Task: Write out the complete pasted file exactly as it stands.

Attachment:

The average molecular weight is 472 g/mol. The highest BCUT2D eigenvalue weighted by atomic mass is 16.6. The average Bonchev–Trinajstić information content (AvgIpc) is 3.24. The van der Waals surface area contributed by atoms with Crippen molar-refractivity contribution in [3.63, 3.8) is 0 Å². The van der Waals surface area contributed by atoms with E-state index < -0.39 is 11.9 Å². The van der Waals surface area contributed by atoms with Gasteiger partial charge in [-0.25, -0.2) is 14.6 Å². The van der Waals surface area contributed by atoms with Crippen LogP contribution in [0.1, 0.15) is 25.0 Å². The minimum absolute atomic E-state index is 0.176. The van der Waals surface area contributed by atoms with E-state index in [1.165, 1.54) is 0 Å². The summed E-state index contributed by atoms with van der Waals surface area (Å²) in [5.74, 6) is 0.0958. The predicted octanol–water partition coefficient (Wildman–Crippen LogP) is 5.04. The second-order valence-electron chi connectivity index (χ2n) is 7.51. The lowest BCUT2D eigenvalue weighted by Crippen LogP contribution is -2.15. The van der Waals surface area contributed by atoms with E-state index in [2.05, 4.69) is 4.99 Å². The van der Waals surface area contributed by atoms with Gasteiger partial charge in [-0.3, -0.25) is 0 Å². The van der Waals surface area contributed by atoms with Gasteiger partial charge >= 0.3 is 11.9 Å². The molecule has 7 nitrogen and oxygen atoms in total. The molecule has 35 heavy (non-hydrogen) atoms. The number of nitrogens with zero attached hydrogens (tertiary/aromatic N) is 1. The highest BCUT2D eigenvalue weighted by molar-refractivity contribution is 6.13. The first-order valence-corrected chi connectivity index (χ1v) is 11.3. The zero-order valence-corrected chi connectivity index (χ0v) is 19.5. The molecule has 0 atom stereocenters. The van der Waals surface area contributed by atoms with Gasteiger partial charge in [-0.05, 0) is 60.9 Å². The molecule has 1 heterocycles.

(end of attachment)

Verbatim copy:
The average molecular weight is 472 g/mol. The highest BCUT2D eigenvalue weighted by atomic mass is 16.6. The average Bonchev–Trinajstić information content (AvgIpc) is 3.24. The van der Waals surface area contributed by atoms with Crippen molar-refractivity contribution in [3.63, 3.8) is 0 Å². The van der Waals surface area contributed by atoms with E-state index < -0.39 is 11.9 Å². The van der Waals surface area contributed by atoms with Gasteiger partial charge in [-0.25, -0.2) is 14.6 Å². The van der Waals surface area contributed by atoms with Crippen LogP contribution in [0.1, 0.15) is 25.0 Å². The minimum absolute atomic E-state index is 0.176. The van der Waals surface area contributed by atoms with E-state index in [1.165, 1.54) is 0 Å². The summed E-state index contributed by atoms with van der Waals surface area (Å²) in [5.74, 6) is 0.0958. The predicted octanol–water partition coefficient (Wildman–Crippen LogP) is 5.04. The second-order valence-electron chi connectivity index (χ2n) is 7.51. The lowest BCUT2D eigenvalue weighted by Crippen LogP contribution is -2.15. The van der Waals surface area contributed by atoms with E-state index in [2.05, 4.69) is 4.99 Å². The van der Waals surface area contributed by atoms with Gasteiger partial charge in [-0.3, -0.25) is 0 Å². The van der Waals surface area contributed by atoms with Gasteiger partial charge >= 0.3 is 11.9 Å². The molecule has 7 nitrogen and oxygen atoms in total. The molecule has 35 heavy (non-hydrogen) atoms. The number of nitrogens with zero attached hydrogens (tertiary/aromatic N) is 1. The highest BCUT2D eigenvalue weighted by molar-refractivity contribution is 6.13. The first-order valence-corrected chi connectivity index (χ1v) is 11.3. The zero-order valence-corrected chi connectivity index (χ0v) is 19.5. The molecule has 0 atom stereocenters. The van der Waals surface area contributed by atoms with Gasteiger partial charge in [-0.05, 0) is 60.9 Å². The molecule has 1 heterocycles.